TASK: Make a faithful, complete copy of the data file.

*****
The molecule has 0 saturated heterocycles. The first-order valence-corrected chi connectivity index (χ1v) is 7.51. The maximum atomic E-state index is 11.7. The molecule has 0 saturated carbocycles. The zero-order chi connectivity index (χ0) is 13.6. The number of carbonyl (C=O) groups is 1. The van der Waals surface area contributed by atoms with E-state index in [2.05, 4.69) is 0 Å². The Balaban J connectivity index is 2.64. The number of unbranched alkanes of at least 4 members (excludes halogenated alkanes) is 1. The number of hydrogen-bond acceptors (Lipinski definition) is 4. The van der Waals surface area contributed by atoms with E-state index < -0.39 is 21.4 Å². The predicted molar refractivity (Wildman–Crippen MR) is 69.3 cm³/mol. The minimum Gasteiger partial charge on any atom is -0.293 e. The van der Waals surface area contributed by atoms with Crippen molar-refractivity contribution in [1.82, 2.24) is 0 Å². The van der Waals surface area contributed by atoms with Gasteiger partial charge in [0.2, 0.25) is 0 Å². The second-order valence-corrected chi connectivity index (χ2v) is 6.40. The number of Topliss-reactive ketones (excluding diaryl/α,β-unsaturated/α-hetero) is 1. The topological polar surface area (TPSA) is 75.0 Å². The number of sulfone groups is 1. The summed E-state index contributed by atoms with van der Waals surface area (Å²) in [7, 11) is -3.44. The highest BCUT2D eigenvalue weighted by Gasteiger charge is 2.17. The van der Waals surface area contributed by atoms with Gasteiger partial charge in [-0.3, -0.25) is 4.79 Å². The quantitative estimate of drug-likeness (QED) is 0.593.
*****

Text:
The molecule has 0 saturated heterocycles. The first-order valence-corrected chi connectivity index (χ1v) is 7.51. The maximum atomic E-state index is 11.7. The molecule has 0 saturated carbocycles. The zero-order chi connectivity index (χ0) is 13.6. The number of carbonyl (C=O) groups is 1. The van der Waals surface area contributed by atoms with E-state index in [2.05, 4.69) is 0 Å². The Balaban J connectivity index is 2.64. The number of unbranched alkanes of at least 4 members (excludes halogenated alkanes) is 1. The number of hydrogen-bond acceptors (Lipinski definition) is 4. The van der Waals surface area contributed by atoms with E-state index < -0.39 is 21.4 Å². The predicted molar refractivity (Wildman–Crippen MR) is 69.3 cm³/mol. The minimum Gasteiger partial charge on any atom is -0.293 e. The van der Waals surface area contributed by atoms with Crippen molar-refractivity contribution in [1.82, 2.24) is 0 Å². The van der Waals surface area contributed by atoms with Gasteiger partial charge in [0.2, 0.25) is 0 Å². The second-order valence-corrected chi connectivity index (χ2v) is 6.40. The number of Topliss-reactive ketones (excluding diaryl/α,β-unsaturated/α-hetero) is 1. The topological polar surface area (TPSA) is 75.0 Å². The number of sulfone groups is 1. The summed E-state index contributed by atoms with van der Waals surface area (Å²) in [7, 11) is -3.44. The highest BCUT2D eigenvalue weighted by Gasteiger charge is 2.17. The van der Waals surface area contributed by atoms with Gasteiger partial charge in [-0.3, -0.25) is 4.79 Å². The quantitative estimate of drug-likeness (QED) is 0.593.